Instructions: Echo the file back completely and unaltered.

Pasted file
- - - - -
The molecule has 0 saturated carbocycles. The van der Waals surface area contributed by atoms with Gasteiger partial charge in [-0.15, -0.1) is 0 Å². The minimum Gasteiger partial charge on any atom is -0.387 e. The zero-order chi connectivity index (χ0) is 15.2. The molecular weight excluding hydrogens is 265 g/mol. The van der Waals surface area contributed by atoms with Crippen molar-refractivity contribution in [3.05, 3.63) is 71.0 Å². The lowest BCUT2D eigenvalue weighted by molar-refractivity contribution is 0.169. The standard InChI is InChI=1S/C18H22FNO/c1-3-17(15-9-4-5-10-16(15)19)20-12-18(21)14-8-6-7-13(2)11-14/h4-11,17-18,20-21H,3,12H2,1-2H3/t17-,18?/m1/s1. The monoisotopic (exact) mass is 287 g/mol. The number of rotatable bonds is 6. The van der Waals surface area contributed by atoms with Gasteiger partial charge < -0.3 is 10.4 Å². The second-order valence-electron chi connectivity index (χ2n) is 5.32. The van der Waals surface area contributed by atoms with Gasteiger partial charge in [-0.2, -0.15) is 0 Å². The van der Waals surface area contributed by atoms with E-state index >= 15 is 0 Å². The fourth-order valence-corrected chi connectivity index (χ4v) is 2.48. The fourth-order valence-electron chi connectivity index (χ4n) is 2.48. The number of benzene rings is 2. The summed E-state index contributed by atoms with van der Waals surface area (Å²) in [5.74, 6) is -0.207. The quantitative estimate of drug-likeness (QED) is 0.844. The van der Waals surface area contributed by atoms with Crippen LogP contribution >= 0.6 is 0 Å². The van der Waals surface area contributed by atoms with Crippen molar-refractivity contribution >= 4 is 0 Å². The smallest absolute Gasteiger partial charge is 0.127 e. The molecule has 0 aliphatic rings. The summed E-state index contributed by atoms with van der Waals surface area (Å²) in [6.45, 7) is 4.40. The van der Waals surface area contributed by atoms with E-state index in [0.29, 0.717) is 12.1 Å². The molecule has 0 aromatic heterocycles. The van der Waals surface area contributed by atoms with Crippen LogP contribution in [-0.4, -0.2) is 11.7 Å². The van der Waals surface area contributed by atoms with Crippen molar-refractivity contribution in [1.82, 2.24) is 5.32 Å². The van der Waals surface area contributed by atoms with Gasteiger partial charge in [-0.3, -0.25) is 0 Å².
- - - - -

The molecule has 0 saturated carbocycles. The van der Waals surface area contributed by atoms with Gasteiger partial charge in [-0.15, -0.1) is 0 Å². The minimum Gasteiger partial charge on any atom is -0.387 e. The zero-order chi connectivity index (χ0) is 15.2. The molecular weight excluding hydrogens is 265 g/mol. The van der Waals surface area contributed by atoms with Crippen molar-refractivity contribution in [3.05, 3.63) is 71.0 Å². The lowest BCUT2D eigenvalue weighted by molar-refractivity contribution is 0.169. The standard InChI is InChI=1S/C18H22FNO/c1-3-17(15-9-4-5-10-16(15)19)20-12-18(21)14-8-6-7-13(2)11-14/h4-11,17-18,20-21H,3,12H2,1-2H3/t17-,18?/m1/s1. The monoisotopic (exact) mass is 287 g/mol. The number of rotatable bonds is 6. The van der Waals surface area contributed by atoms with Gasteiger partial charge < -0.3 is 10.4 Å². The second-order valence-electron chi connectivity index (χ2n) is 5.32. The van der Waals surface area contributed by atoms with Gasteiger partial charge in [-0.2, -0.15) is 0 Å². The van der Waals surface area contributed by atoms with E-state index >= 15 is 0 Å². The fourth-order valence-corrected chi connectivity index (χ4v) is 2.48. The fourth-order valence-electron chi connectivity index (χ4n) is 2.48. The number of benzene rings is 2. The summed E-state index contributed by atoms with van der Waals surface area (Å²) in [5.74, 6) is -0.207. The quantitative estimate of drug-likeness (QED) is 0.844. The van der Waals surface area contributed by atoms with Crippen LogP contribution >= 0.6 is 0 Å². The van der Waals surface area contributed by atoms with Crippen molar-refractivity contribution >= 4 is 0 Å². The smallest absolute Gasteiger partial charge is 0.127 e. The molecule has 0 aliphatic rings. The summed E-state index contributed by atoms with van der Waals surface area (Å²) in [6.45, 7) is 4.40. The van der Waals surface area contributed by atoms with E-state index in [0.29, 0.717) is 12.1 Å². The molecule has 0 aromatic heterocycles. The van der Waals surface area contributed by atoms with Crippen LogP contribution in [-0.4, -0.2) is 11.7 Å². The van der Waals surface area contributed by atoms with Crippen molar-refractivity contribution in [1.82, 2.24) is 5.32 Å². The van der Waals surface area contributed by atoms with Gasteiger partial charge in [-0.3, -0.25) is 0 Å².